Following a stretch of more than 10 days without Covid-19 community cases here and positive updates on vaccine developments internationally, the Hong Kong-Singapore two-way travel bubble - heralded as the world's first and set to take flight last Sunday - looked to be a welcome step in the resumption of leisure travel by air. People would be able to fly between the two cities without being quarantined, subject to conditions such as testing negative for Covid-19 more than once. Alas, it was not to be. The plan has been deferred due to the rise in Covid-19 cases in Hong Kong. Under the arrangement, a two-week suspension would kick in if the seven-day moving average of the daily number of unlinked local cases is more than five for either Singapore or Hong Kong.
The latest development shows just how delicate and cautious the process of re-opening borders needs to be. The Hong Kong authorities said on Sunday that the epidemic in the city was worsening rapidly, with new cases every day in the double digits. This is not unique to Hong Kong. Infections are rising in 69 countries, and the number of deaths due to Covid-19 has passed 250,000 in the United States. South Korea - widely praised for bringing the disease under control, tightened social distancing measures after reporting hundreds of fresh cases over consecutive days. With the pandemic showing no sign of slowing down, tightly-controlled air travel seems likely to be the modus operandi for some time to come.
While Hong Kong's new unlinked cases reported over the weekend took the rolling seven-day average to 3.86 - which was below the trigger point - a judgment call was still made to invoke the suspension. The decision to err on the side of caution is a prudent one, given that there is the risk of silent transmission chains. The decision is meant to protect public health on both sides, not just in Hong Kong. Singapore, too, has on its part imposed stricter restrictions on travellers coming from Malaysia and Japan, following the rising number of cases in the two countries. Until a vaccine is found that is safe and can be widely distributed, it is likely that travel will be subject to such start-stop spurts.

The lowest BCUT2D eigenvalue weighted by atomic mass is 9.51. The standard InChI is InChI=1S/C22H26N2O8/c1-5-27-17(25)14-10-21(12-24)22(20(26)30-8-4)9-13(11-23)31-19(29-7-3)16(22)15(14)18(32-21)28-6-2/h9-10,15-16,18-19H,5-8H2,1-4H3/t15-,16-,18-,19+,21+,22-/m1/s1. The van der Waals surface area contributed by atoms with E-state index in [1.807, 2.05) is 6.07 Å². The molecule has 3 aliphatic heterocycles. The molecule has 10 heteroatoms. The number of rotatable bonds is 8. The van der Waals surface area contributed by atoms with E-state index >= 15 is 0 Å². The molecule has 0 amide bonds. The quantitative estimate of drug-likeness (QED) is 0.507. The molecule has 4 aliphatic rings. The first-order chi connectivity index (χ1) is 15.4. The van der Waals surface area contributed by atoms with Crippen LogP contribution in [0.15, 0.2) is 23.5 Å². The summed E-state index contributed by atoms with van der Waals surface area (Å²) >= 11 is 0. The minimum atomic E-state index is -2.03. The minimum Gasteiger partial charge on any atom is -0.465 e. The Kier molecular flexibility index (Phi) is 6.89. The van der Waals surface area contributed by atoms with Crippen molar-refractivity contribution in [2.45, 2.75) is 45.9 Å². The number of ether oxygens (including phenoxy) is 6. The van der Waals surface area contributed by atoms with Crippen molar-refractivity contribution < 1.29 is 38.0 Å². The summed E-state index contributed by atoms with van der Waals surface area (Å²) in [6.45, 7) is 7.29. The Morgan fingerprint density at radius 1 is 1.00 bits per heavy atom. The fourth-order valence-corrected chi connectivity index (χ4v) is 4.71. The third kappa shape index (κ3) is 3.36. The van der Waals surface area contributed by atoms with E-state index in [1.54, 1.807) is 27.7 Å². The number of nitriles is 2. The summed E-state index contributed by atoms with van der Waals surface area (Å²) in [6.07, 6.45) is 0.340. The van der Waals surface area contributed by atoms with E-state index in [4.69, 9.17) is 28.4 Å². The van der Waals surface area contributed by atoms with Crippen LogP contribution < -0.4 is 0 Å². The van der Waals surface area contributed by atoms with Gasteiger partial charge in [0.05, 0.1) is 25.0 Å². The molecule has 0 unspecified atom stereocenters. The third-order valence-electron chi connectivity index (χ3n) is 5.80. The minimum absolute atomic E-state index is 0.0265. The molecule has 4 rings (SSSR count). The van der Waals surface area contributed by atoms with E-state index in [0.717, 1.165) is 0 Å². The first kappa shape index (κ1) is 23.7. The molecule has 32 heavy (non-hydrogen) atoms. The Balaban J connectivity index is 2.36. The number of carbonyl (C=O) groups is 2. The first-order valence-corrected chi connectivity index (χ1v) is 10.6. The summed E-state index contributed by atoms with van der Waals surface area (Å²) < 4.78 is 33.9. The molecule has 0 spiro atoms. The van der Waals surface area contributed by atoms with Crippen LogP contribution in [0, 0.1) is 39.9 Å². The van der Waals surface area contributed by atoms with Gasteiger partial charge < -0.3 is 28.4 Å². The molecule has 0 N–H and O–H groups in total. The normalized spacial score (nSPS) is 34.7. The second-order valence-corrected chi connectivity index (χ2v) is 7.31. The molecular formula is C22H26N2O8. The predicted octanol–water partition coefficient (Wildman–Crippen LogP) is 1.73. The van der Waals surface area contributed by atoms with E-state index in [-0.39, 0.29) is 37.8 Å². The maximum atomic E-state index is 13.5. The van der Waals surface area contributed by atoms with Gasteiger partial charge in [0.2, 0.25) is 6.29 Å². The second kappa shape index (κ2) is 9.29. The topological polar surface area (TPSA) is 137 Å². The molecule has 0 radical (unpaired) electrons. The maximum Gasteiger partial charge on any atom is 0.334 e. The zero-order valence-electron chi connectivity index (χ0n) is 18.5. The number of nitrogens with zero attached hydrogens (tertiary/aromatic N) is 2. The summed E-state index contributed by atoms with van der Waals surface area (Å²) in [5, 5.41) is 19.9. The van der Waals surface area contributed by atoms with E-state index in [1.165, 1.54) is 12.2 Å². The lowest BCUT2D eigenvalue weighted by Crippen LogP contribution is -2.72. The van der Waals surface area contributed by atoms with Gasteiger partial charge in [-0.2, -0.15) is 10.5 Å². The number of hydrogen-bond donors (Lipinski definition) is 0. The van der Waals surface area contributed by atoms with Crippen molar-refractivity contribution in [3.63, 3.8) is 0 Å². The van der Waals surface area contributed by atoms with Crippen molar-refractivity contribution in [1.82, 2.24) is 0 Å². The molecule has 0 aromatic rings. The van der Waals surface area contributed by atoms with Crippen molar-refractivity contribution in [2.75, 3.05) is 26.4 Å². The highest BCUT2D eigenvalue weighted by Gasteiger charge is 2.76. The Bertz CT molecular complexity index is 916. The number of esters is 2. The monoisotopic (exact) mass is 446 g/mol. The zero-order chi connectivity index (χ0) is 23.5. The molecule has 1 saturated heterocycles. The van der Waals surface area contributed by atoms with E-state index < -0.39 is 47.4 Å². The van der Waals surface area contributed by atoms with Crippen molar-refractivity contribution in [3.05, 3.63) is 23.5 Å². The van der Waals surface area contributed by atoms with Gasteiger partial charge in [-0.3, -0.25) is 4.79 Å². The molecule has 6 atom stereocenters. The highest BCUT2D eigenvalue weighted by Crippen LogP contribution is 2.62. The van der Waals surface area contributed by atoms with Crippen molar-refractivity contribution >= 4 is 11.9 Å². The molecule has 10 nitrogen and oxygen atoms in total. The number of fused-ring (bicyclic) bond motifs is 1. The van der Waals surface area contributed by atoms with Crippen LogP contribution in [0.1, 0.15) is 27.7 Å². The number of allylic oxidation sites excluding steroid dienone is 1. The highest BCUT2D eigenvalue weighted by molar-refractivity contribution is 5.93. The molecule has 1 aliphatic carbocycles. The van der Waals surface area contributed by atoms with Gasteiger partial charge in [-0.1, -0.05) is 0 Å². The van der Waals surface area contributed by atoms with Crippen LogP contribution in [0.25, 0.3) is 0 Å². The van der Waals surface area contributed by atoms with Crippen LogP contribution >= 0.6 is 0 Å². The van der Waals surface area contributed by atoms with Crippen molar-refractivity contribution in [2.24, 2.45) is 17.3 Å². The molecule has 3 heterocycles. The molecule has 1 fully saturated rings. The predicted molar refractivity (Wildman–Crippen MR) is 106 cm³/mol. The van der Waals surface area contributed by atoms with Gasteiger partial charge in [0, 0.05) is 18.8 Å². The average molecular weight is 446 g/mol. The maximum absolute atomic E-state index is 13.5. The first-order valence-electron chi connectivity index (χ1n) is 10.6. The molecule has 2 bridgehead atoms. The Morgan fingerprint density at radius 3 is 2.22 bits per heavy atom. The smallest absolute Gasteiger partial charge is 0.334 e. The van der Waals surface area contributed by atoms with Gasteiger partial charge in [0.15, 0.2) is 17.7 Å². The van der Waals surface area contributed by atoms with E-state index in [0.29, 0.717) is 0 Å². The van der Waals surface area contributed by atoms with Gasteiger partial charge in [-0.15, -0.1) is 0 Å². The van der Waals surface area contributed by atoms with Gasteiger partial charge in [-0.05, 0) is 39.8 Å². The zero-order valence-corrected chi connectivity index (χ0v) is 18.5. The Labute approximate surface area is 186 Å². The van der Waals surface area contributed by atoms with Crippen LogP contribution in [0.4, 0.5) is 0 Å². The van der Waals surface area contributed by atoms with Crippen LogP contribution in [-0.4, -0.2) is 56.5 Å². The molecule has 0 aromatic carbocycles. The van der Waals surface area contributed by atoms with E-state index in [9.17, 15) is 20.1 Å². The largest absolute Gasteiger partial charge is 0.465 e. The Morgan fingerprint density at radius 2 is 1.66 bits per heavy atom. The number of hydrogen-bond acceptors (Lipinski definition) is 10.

Travellers who had their plans deferred are understandably disappointed. But even so, there should be no undue rush to get the flights off the ground again. Far better to do so only when the situation is safe, and likely to boost confidence that the air travel bubble concept can work. Meanwhile, travel for leisure should be seen as a bonus, not a necessity, given the widely varying levels of infection and risk in the region and elsewhere. Measures still have to be calibrated and applied country by country, which will take time. If travel is to have any hope of resuming among more jurisdictions, it is better to be safe than sorry.